Perhaps the chapter in the book that means the most to me is the one in which Sara remembers her father’s final days in the hospital: how a series of minor strokes release his inhibitions and show the real, loving man underneath. These scenes are taken directly from my own experience with my mother, who, just before she died, said some wonderful things to me—things she’d hidden or kept back for years. This chapter has the knack of always reducing me to tears, no matter how often I reread it!
I do enjoy the journeys that my novels offer to me. I hope the reader does, too. I really believe that, providing we have the will, no route in life is closed to us.
From the Hardcover edition.
1. Both Grace and Anna raised their daughters essentially alone. What are the similarities and distinctions between the ways they experienced motherhood, and love?
2. In what way do Anna’s artistic sensibilities complement David Mortimer’s scientific ones? What was the basis for their initial attraction?
3. Discuss the ways in which botany makes for a rich backdrop in the novel, and in Anna’s paintings. Why was this an appropriate choice on the part of Elizabeth McGregor when she was crafting David’s character?
4. The concept of art as commodity drives much of the novel’s tension. Does James Garrett also see love as a commodity? What is his motivation in seeking power over Anna?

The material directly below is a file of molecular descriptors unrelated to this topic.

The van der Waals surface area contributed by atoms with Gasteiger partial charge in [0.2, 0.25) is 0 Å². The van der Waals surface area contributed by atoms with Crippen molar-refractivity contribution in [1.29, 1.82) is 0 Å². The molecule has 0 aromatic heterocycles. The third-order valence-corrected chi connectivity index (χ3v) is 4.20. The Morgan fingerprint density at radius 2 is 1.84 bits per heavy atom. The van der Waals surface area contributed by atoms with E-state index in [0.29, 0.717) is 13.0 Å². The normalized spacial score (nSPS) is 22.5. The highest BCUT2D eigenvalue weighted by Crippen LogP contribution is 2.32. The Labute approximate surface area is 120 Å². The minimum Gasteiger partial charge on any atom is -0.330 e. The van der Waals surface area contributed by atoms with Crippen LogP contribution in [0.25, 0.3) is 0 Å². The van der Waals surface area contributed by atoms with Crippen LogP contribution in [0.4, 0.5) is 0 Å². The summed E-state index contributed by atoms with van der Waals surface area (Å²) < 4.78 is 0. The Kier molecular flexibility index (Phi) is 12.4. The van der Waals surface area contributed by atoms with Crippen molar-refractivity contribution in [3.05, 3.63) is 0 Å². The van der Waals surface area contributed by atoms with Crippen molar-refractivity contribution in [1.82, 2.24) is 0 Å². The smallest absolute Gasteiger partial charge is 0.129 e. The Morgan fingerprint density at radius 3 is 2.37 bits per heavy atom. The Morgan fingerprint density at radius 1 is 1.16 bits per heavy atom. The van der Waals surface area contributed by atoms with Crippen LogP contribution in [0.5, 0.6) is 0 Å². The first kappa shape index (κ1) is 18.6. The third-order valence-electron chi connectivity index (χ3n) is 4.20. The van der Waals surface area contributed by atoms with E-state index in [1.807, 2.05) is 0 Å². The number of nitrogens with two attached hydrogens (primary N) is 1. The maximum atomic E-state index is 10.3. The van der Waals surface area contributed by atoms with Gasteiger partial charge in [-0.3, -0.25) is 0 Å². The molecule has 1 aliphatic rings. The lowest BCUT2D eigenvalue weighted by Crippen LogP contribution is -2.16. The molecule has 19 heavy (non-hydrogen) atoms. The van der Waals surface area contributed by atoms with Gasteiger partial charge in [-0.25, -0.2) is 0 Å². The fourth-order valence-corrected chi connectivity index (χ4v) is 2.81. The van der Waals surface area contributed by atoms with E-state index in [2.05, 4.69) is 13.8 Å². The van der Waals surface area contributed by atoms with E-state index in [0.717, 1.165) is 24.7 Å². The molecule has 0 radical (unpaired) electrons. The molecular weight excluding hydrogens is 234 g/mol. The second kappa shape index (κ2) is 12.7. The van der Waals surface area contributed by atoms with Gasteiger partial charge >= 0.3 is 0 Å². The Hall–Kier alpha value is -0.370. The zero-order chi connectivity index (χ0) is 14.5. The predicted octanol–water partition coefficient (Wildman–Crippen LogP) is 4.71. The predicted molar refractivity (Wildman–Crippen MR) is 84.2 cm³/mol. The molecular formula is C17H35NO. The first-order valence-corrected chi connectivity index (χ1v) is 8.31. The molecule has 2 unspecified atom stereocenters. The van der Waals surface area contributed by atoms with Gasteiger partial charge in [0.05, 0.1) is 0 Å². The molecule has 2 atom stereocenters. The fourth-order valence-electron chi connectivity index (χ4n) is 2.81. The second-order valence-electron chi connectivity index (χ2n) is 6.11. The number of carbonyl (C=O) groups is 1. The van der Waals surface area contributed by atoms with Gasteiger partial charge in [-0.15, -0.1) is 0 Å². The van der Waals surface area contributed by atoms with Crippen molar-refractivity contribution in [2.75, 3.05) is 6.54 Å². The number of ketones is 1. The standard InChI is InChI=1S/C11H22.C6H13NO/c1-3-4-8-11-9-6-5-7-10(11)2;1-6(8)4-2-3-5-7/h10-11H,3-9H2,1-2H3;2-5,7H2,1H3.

5. What parallels did you find between the story of Ernest Wilson’s experiences in China and David’s journey to America? What other forms of destinations and journeying are portrayed in the novel?
6. Discuss the landscape of Anna’s comatose world. Is its scenery completely foreign to her? What elements of familiarity and imagination does it contain?
7. What does the absence of Grace at the novel’s conclusion indicate about the role of fate versus willpower in the lives of these characters?
8. How does the author’s rendering of Oxford compare to that of Cape Cod and Boston? How does each locale suit the events taking place there? What cultural comparisons can be made between the novel’s American and English elements?
9. Why was Anna unable to stay in England? Do you attribute her departure to her pregnancy, or the fear that David would become like his father, or were there other unspoken factors in her decision? What drove David to leave his family?
10. Who appears to have had more power in the relationship between Anna and David? How did they change during the decade of their estrangement?
11. What does the novel convey about the physical world versus the one inhabited by the mind and soul? In what way does the portrayal of Rachel as a child living with Asperger’s syndrome reinforce these observations? Does Rachel’s struggle mirror her mother’s in any way?
12. Sara is an integral part of the novel’s concluding scenes. What was her role in guiding David?
13. Early in the novel, James Garrett’s early years are depicted. Was his upbringing very different from Anna’s? In what ways was he transformed by meeting Catherine Graham? Does knowing about his life before Anna affect your opinion of him?
14. What are James’ reasons for wanting to gain custody of Rachel? Does he have any capacity for loving her, or Anna?
15. What comparisons can be made between Anna’s art and the abstract work that launched James’ career (in particular the Mark Rothko painting he acquired from Catherine)?
16. To what or whom do you attribute Anna’s recovery?
17. Describe the metaphoric mountains you have faced. How did you find your way through them? Who was your primary guide?